V-Roys – Half a boy and half a man
Candy is dandy
but liquor is quicker
— Ogden Nash
There stands the glass. Half full or half empty, doesn’t matter so long as there’s enough folding money in the pocket to remedy the situation. Not quite a drunkard’s prayer, this, but a matter of some interest and extended contemplation for the V-Roys, whose second album was finally released in early October.
Ah, just leave the bottle; this is drinkin’ music, and a long story.
Begin with this: Some nights lost is the best place to be found, swaying in the dim light of a close room, locked into some kinda sound and holding onto some vestige of truth in the singer’s voice. Being a bar band’s a bad thing in some circles, but it didn’t hurt the art of Ernest Tubb, Buck Owens, or Merle Haggard. (Mind you, it also destroyed a whole bunch of singers we never heard of, and some that we have.)
Well. Just Add Ice (1996) marked the Knoxville-based V-Roys as a formidable bar band — two singers, two songwriters, a solid rhythm section, handsome gents in black suits, jaunty songs about failed love and the next morning. All About Town suggests songwriters Scott Miller and Mike Harrison (he’s spelling his first name “Mic” on the new album) may be capable of leaving a more permanent and sophisticated record.
Not just a snapshot of the young band at work, All About Town is a more patient, studied, consciously crafted work. The music is more layered (read: overdubs), and the musical textures are more elaborate. Ah, but it still rocks, they still hang out in bars, they still dress nicely onstage.
But getting back on tour meant waiting for the folks who wear suits during the daytime. After finishing All About Town, the V-Roys spent eight months waiting, wondering and scratching up rent while E-Squared and Warner Bros. negotiated. “The record was like a damn carrot,” Miller said in late September, his voice betraying resignation, not rancor. “First it was supposed to come out in March, then it was June, then it was August. And then it was canceled again. And now it’s now.”
Back in March the V-Roys were in line to become the first E-Squared signing (not counting the boss) to move up to Warner Bros. And then, “we didn’t sense the same enthusiasm from them [Warner Bros.] that we ourselves had for the record,” says Jack Emerson, Steve Earle’s partner in E-Squared.
Come summer, E-Squared and Warner Bros. were busy re-examining their business relationship. “I don’t think the V-Roys are the crux of the dissolution of the Warner/E-Squared situation. They’re a byproduct of it,” says Warner Bros. spokesperson Bob Merlis. As to the label’s support of the record, “Some of us did and some of us didn’t, I suppose,” he says. “It wasn’t a function of their musical worth, it was a function of, ‘Is this deal working for both parties?'”
In the end, the two labels managed what is described as an amicable divorce. Warner Bros. retains the rights to its three Steve Earle titles; the rest of the E-Squared catalog remains on that label, and will continue to be distributed through ADA.
“When we started, everything seemed to be falling into place,” Miller says wryly. “I’m of such a pessimistic nature I always wait for some other shoe to drop. It turned out to be a bunch of giant boots.”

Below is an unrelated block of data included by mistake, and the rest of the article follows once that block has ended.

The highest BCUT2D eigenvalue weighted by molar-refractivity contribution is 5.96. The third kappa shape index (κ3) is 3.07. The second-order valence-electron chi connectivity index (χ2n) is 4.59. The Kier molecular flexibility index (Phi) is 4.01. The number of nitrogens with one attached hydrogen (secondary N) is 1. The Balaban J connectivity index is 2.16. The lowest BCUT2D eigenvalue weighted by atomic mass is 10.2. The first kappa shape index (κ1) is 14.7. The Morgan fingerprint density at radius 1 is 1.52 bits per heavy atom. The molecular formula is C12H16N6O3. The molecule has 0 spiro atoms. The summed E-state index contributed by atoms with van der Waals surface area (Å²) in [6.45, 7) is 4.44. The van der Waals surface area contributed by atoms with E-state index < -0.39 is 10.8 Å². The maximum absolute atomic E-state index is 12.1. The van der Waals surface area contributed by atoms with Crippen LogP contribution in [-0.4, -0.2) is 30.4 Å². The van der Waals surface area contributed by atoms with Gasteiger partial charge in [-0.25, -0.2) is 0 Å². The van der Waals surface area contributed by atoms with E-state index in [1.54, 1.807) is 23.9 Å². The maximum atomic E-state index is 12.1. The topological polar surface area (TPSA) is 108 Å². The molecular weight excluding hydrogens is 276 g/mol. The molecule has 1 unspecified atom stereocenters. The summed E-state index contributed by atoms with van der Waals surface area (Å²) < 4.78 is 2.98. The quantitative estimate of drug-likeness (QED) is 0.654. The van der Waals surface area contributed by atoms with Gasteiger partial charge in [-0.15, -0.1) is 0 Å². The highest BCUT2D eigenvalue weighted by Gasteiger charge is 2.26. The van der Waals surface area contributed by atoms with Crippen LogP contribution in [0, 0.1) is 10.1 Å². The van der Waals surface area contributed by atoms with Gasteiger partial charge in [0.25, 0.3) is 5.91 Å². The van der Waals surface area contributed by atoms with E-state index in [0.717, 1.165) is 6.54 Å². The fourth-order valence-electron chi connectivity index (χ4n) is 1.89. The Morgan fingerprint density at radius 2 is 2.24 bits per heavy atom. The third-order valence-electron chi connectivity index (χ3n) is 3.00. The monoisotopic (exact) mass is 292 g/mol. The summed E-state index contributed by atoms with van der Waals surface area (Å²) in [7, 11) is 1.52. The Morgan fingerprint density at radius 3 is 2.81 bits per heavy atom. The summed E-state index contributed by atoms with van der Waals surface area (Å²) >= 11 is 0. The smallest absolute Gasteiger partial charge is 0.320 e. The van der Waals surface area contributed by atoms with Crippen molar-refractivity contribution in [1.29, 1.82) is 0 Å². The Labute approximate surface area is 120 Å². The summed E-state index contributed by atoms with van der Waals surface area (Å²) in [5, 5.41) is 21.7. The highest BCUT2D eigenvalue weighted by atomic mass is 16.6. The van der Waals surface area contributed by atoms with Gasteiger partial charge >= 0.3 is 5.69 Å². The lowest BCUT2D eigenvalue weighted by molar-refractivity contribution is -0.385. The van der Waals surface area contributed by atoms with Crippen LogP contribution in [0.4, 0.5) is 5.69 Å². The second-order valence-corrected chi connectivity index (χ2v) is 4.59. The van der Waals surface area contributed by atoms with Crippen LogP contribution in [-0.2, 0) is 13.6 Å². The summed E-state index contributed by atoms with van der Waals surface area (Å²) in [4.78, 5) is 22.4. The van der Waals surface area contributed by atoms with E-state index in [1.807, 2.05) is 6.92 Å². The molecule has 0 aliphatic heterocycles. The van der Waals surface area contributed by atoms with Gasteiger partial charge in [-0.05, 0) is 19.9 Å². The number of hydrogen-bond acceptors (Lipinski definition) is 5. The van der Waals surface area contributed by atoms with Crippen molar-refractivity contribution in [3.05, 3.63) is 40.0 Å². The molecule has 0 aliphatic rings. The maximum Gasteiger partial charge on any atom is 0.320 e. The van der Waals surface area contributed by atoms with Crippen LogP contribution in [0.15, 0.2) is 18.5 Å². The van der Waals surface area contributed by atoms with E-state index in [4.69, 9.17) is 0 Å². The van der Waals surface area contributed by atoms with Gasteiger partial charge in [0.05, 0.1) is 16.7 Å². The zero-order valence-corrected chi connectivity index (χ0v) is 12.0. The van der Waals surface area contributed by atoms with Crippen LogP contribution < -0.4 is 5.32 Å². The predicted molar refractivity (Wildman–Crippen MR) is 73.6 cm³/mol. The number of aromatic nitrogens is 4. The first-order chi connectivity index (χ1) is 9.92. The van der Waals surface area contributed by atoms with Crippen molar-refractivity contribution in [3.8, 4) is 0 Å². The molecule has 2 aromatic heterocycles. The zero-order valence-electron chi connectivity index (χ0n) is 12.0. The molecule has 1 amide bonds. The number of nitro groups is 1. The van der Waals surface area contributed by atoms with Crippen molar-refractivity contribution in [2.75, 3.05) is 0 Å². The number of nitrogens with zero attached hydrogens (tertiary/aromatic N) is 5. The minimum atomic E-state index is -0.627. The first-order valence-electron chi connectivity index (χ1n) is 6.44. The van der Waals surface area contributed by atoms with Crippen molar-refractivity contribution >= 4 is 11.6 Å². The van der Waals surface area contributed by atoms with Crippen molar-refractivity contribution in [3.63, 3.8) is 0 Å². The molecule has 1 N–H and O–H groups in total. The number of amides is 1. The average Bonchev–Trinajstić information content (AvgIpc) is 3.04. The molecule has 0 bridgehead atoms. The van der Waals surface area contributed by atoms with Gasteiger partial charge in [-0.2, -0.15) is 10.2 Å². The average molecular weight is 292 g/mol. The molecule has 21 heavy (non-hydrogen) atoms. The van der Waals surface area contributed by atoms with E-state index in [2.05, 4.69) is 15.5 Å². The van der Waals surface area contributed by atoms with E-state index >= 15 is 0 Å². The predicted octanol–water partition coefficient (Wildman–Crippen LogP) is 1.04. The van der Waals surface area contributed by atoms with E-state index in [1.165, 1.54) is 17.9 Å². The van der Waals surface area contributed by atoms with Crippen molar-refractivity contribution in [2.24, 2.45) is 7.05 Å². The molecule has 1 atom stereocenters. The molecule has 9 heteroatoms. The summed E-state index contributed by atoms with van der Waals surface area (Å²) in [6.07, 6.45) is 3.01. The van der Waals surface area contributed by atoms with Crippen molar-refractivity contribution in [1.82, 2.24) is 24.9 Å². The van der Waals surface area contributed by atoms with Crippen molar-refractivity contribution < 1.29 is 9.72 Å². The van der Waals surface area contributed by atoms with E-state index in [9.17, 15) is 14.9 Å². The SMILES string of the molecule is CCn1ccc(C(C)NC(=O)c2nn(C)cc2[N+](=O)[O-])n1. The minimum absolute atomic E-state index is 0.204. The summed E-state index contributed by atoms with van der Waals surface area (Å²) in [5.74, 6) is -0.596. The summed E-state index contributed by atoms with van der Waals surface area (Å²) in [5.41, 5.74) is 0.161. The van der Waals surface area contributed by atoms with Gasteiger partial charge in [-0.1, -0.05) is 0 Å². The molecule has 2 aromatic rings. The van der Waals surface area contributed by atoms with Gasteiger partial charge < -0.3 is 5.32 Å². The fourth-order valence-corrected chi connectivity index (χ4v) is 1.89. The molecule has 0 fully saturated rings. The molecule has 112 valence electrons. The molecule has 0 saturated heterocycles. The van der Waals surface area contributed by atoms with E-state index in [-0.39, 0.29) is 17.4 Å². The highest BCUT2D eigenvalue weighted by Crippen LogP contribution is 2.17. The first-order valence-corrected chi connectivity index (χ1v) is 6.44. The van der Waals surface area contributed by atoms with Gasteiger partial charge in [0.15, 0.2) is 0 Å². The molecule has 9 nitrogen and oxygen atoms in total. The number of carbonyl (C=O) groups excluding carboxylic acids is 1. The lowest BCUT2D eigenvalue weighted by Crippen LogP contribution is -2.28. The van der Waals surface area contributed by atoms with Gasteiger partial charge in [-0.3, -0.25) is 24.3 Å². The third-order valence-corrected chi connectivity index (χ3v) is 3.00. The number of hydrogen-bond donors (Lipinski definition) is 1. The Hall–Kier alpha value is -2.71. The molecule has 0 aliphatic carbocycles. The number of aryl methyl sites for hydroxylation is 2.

And in the meantime, “Damn,” Miller says wryly. “I don’t remember much, so it’s pretty much gettin’ drunk, sittin’ around waiting….[Bassist] Paxton [Sellers] got a landscaping job, Mike and I have been…we’ve all been getting drunk pretty much. We needed something to focus on. Human beings are not meant to sit idle.” Questioned further, Miller is also able to remember writing a pile of new songs (“I’m hitting a real good creative spurt right now”), starring in a local production of the Hume Cronyn play Foxfire, writing the script for a movie based on some old songs, playing solo dates, and rehearsing with his band.
The glass emptied more easily late last March. Miller and Harrison settled into a Nashville bar full of hope and pride, knowing they had done good work and confident they would do more. Ready to drink life up.
Their first album, Just Add Ice, was a quick sketch of the V-Roys-as-bar-band. The production is simple enough, doesn’t add any frills they couldn’t manage on-stage, just catches the songs and sets them loose. “I hadn’t even played live with you guys but a handful of times before that record came out,” Harrison says. This time Steve Earle (who produces with Ray Kennedy as The Twangtrust) took a far more active hand as mentor to the two songwriters. And this time Miller and Harrison more readily conceived themselves to be songwriters.
“We learned a lot on this last one,” Harrison says. “He gave us some fuel.”
“He pulled no punches,” Miller nods. “We’re better writers for it. I like songs that are from point A to point B, with a very strong emotion. It’s got a twist on it, you can understand and you can follow. There’s certain ways you can tweak that. If you’re trying to communicate something, this is pop music. That’s called memory. And he knows you can tweak the structure of a song, tremendously.
“The structure of a song is so subtle, but when it’s done right you don’t even realize it. Starting a song off with your lead lick or something like that, or…there’s so many different songs, and so many different ways to do it. Like he’d say, ‘There are no rules, but y’all might do it that way.'” Miller and Harrison laugh.
“There’s a fine line in writing,” finishes Miller. “But it is a craft, and you do put your heart and soul into it. To put those together is the hard thing.”
“The main thing I learned was to communicate a little bit better,” Harrison says. “Maybe this line means something to me, but it might not mean shit to anybody else. I learned two big lessons on this record, I don’t remember what the other one was.” He stops, sips, puffs at a cigarette, chuckles. “Oh, I remember what it was: Don’t bring in a half-assed song, or it won’t be on the CD.”